The Negative Results Of Childhood Exposure To Domestic Violence

864 words - 3 pages

The phrase “domestic violence” typically refers to violence between adult intimate partners. It has been estimated that every year there are about 3.3 to 10 million children exposed to domestic violence in the confines of their own home (Moylan, Herrenkohl, Sousa et al. 2009). According to research conducted by John W. Fantuzzo and Wanda K. Mohr(1999): “[e]xposure to domestic violence can include watching or hearing the violent events, direct involvement (for example, trying to intervene or calling the police), or experiencing the aftermath (for example, seeing bruises or observing maternal depression)” (Fantuzzo & Mohr, 22). The effects of exposure can vary from direct effects such as behavioral and developmental issues to interpersonal relationships, all of which lead to detrimental prospects on the child’s development. This paper will explore those effects and how it affects children.
Exposure to violence in the first years of life brings about helplessness and terror which can be attributed to the lack of protection received by the parent. The child can no longer trust their parent as a protector (Lieberman 2007). This lack of trust early in life can bring about serious problems later in life, as there is no resolution to the first psychosocial crisis, trust vs. mistrust. For these children exposed to domestic violence, the imaginary monsters that children perceive are not only symbolic representations or a dream. The monsters that children who witness domestic violence have to deal with carry the reflection of their parents. Children who witness domestic violence face a dilemma because the children’s parents are at their most frightening exactly when the child needs them the most. The security of the child is shattered as their protector becomes the attacker in reality and the child has nowhere to turn for help (Lieberman 2007).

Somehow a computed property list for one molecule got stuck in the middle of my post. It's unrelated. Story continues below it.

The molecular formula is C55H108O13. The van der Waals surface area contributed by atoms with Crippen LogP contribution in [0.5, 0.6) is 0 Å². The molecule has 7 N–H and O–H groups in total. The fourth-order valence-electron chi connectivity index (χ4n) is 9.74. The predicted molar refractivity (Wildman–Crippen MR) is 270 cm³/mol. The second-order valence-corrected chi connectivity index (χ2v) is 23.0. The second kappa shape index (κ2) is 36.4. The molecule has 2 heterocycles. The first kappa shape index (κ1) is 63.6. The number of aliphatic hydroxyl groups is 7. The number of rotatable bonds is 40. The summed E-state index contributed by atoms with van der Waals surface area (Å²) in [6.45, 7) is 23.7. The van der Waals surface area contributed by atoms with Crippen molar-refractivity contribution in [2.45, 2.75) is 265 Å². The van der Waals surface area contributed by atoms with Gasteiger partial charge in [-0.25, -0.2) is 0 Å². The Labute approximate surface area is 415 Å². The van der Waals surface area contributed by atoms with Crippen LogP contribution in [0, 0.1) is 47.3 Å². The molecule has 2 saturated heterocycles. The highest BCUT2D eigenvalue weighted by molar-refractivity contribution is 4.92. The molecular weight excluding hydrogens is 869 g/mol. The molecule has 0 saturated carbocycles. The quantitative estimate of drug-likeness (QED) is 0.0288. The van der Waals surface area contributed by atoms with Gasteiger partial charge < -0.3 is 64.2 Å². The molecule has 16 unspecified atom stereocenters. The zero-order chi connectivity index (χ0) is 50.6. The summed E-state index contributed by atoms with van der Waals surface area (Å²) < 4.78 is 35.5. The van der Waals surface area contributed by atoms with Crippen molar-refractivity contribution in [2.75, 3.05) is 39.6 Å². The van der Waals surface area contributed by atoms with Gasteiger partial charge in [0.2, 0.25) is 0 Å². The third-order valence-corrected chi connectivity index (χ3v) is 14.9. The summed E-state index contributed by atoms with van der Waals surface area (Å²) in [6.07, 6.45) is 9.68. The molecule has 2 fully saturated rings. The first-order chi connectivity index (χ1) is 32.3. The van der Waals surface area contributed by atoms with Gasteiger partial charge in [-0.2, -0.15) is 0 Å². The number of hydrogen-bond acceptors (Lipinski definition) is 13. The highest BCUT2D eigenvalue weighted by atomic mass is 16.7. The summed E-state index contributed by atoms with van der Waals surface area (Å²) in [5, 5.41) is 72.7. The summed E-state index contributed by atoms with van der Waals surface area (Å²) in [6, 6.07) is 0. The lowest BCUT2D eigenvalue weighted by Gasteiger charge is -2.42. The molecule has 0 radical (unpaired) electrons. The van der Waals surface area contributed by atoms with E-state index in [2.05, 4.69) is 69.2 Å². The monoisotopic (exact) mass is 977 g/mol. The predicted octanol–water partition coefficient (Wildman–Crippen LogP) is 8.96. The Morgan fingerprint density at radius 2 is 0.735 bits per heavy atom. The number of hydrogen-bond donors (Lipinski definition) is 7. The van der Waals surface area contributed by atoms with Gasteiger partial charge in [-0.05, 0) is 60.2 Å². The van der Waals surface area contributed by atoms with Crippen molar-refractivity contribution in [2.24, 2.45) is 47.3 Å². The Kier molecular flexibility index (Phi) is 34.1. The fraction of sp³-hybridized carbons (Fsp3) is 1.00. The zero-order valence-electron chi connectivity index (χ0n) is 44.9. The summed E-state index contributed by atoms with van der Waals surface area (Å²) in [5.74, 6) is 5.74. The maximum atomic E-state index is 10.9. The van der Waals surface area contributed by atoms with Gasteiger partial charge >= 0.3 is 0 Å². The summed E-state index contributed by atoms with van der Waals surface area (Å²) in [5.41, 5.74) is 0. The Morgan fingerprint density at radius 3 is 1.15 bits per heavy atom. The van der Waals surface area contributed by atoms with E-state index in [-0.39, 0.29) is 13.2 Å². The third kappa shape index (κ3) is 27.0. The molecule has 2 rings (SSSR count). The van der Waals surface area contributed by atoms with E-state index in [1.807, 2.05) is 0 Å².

“Exposure to family and community violence is linked with aggressive behavior. One of the theoretical perspectives that explains this link is social learning theory, according to which children learn from the aggressive models in their environments. Additionally, victimization may compromise children's ability to regulate their emotions, and as a result they may act out aggressively” (Margolin & Gordis 2004, 153). “Posttraumatic stress symptoms and posttraumatic stress disorder (PTSD) are important consequences of exposure to violence because they can impair social and behavioral functioning” (Margolin & Gordis 2004, 153). Research has shown that children exposed to domestic violence demonstrate impaired ability to concentrate, difficulty with schoolwork, and significantly lower scores when their verbal, motor, and cognitive skills were being tested (Fantuzzo & Mohr). It seems as if the academic and cognitive difficulties from exposure affect the child possibly through...

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